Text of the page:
Longterm ridership has climbed steadily since Metro Rail first opened in 1990. There has been a dip in the past year, according to the ridership estimates posted by Metro.
I don’t think there’s any one reason but it’s likely a combination of factors: maintenance programs and reliability issues that have impacted service on all the lines (and especially the Blue Line), an ongoing crackdown on fare evasion and the fare changes and increases that went into effect in fall 2014.
Interesting point about the fare changes: while the price of a regular fare increased from $1.50 to $1.75, Metro also began allowing two hours of free transfers instead of requiring riders to pay a full fare every time that transferred. That means the cost of riding actually went down for some customers — in particular the ones who may only make a round-trip in a single day.
My hunch is that ridership numbers will rebound when maintenance work on the Blue Line and Red/Purple Lines is completed. In short, yes the maintenance work is a pain. But it’s also a fact of life — everything needs to be maintained, whether it’s your body, your home, your car, a freeway, etc.
Some of the rail cars in use have been around for a while. Are there new cars on the way?
Yes! Metro has ordered 175 light rail vehicles from the firm Kinkisharyo, which is assembling the cars at a new facility in Palmdale. The light rail vehicles will be used on the Blue, Crenshaw/LAX and Gold Lines. The 78 vehicles that are in the base order are forecast to be delivered to Metro by January 2017.
Here’s what they look like:
Metro is also in the early stages of planning a procurement for new subway vehicles that will be needed when the first section of the Purple Line Extension opens.
Will there be underground cell phone and wifi service on the rail system?
Yes. Metro has hired a contractor to install cell service throughout the subway tunnels and wifi in station areas. The work began earlier this year in downtown Los Angeles although the schedule has slipped due to ongoing negotiations between Metro’s contractor, InSite Wireless, and wireless carriers.
What will Metro Rail ultimately do for our region?
If predicting the future was easy, everyone would be doing it. And getting it right.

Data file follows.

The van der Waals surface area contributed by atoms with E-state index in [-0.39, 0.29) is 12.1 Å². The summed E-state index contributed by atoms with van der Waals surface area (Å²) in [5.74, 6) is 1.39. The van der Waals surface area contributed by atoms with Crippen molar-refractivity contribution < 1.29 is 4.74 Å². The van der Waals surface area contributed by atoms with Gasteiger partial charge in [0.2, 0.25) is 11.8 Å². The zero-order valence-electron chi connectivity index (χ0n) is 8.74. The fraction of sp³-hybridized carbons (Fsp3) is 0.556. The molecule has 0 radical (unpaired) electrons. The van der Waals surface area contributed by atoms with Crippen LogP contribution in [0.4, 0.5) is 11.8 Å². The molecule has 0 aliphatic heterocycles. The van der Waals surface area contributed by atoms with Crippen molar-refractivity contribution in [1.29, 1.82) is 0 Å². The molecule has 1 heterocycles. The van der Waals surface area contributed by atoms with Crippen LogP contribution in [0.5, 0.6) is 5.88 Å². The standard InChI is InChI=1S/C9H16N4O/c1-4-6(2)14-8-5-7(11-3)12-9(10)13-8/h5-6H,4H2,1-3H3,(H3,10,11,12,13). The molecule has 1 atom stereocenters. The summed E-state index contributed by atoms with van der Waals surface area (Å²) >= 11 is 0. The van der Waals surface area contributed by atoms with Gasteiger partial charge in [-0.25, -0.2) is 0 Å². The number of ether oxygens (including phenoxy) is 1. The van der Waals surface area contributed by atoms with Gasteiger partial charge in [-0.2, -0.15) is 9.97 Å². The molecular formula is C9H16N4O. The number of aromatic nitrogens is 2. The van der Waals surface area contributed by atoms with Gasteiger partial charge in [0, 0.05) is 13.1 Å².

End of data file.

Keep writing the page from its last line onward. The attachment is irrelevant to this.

But here goes…
The freeway system in our region — while often clogged — still manages to work because it’s a network. The freeways and roads across L.A. County are connected, allowing people to travel to pretty much anywhere they want to go. Pretty much every home in the county is on the road network.
So no surprise that cars are — and will likely remain — really popular. Whether self-driving or not.
We also have a big bus system across the county, especially if you look at the Metro bus network combined with buses run by individual cities. The big challenge, of course, is that buses must share the road with regular traffic and there has been little appetite in our region — and most other parts of the United States, really — to set aside exclusive road space for buses.
And that’s the point of the rail system. It provides us with something that was missing for most of the latter half of the 20th century in Los Angeles County: high-frequency, high-capacity and faster transit service capable of moving people long distances. Trains help move a lot of people in other cities across the globe and there’s not one viable reason that can’t happen here. We’ve already seen development in parts of our rail corridors and as time goes by, it’s very likely we’ll only see more of it.
Our rail network is certainly growing. But it’s not quite yet a complete network and there are still still big holes to fill. The number two job center in L.A. County — the Westside — is still not yet on the rail network, although it will be soon when the Expo Line opens and serves the media gulch part of Santa Monica.
I know it’s hard not to be impatient as the system grows. I also think it’s very easy to be skeptical about efforts to get people out of their cars in a place often called the car capital of the world. Cars in our region are almost certainly not going anywhere, but I think our region has become sophisticated enough to realize cars can’t and won’t do it all.
Things change and they’ll keep changing. Anniversaries are nice, but the most exciting part of Metro Rail, I think, will be what happens in the next 25 years.
Categories: Go Metro, Policy & Funding, Projects
Another factor to consider about lower ridership numbers: how many transit riders did you lose from the short distance travelers with the recent fare hike?
A fare hike of $1.75 per ride/$3.50 roundtrip is still a great deal if you’re going from Long Beach to 7th/Metro.
A fare hike of $1.75 per ride/$3.50 roundtrip is not a great deal if you’re going from Florence to Vernon.
The demand for going from working class communities to factory jobs in Vernon are higher. But if it costs the average factory worker $3.50 per day just to do a roundtrip for a two station trip, the far more likelihood is that they’ll just look toward something cheaper than the Blue Line, like perhaps the bicycle or carpooling with their fellow factory workers.